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Cyclone Freddy to ease, in relief for Malawi, Mozambique


BLANTYRE, Malawi — After barreling through Mozambique and Malawi since late last week, killing hundreds and displacing thousands more, Cyclone Freddy is set to move away from land Wednesday, bringing some relief to regions who have been ravaged by torrential rain and powerful winds.

The cyclone has killed at least 199 people in Malawi’s southern region and within and around Blantyre, the country’s financial hub, according to local authorities. In neighboring Mozambique, officials say at least 20 people have died since the storm made landfall in the port town of Quelimane on Saturday night.

“There are many casualties — either wounded, missing, or dead and the numbers will only increase in the coming days,” said Guilherme Botelho, emergency project coordinator in Blantyre with Doctors Without Borders. Malawi, which has been battling a cholera outbreak, is at risk of a resurgence of the disease, Botelho said, “especially since the vaccine coverage in Blantyre is very poor.”

The aid organization has suspended its outreach programs to protect its staff against flash floods and landslides but is supporting cyclone relief efforts at a local hospital.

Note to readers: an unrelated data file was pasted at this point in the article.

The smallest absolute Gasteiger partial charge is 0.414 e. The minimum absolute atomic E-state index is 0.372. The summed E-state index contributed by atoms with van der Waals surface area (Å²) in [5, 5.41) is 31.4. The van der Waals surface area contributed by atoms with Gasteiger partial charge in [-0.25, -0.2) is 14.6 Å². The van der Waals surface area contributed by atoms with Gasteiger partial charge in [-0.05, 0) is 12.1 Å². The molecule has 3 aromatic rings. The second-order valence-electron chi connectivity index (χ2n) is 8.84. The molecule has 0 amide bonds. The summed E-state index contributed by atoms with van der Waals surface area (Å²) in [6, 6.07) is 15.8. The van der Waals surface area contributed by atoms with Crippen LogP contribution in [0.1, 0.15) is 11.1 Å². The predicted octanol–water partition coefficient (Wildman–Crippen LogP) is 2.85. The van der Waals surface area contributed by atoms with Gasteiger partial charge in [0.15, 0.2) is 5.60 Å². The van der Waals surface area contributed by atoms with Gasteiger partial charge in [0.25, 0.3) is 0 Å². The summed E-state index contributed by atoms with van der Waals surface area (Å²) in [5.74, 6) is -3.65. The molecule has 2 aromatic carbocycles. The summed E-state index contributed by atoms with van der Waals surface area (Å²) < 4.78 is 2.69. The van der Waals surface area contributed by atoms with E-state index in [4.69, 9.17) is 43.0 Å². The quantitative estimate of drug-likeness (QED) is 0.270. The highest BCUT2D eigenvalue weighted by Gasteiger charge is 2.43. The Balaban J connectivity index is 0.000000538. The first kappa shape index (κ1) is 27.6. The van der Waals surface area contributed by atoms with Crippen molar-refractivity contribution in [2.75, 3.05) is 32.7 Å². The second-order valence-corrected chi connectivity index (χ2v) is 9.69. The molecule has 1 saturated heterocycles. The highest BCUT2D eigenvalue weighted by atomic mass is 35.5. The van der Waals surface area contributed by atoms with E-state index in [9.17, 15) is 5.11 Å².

A regional cyclone monitoring center on the island of Réunion projects that Freddy will move back out to sea by late Wednesday afternoon. It’s unclear whether the cyclone — now set to be the longest ever — will then dissipate or move away from land after that.

“Even rich countries that are advanced democracies would have been no match for the level of destruction this cyclone has brought. Malawi has a disaster management agency that prepares and plans for the challenges that come with our contemporary climate crisis,” said Kim Yi Dionne of University of California Riverside. “We are likely to hear of many more casualties … in the days and weeks to come.”

Cyclone Freddy has been causing destruction in southern Africa since late February. It pummeled Mozambique as well as the islands of Madagascar and Réunion last month as it traversed the Indian Ocean.

Freddy first developed near Australia in early February. The U.N.’s weather agency has convened an expert panel to determine whether it has broken the record for the longest-ever cyclone in recorded history, which was set by 31-day Hurricane John in 1994.

Alexandre Nhampossa and Tom Gould contributed to this report from Maputo, Mozambique. Kabukuru reported from Mombasa, Kenya.

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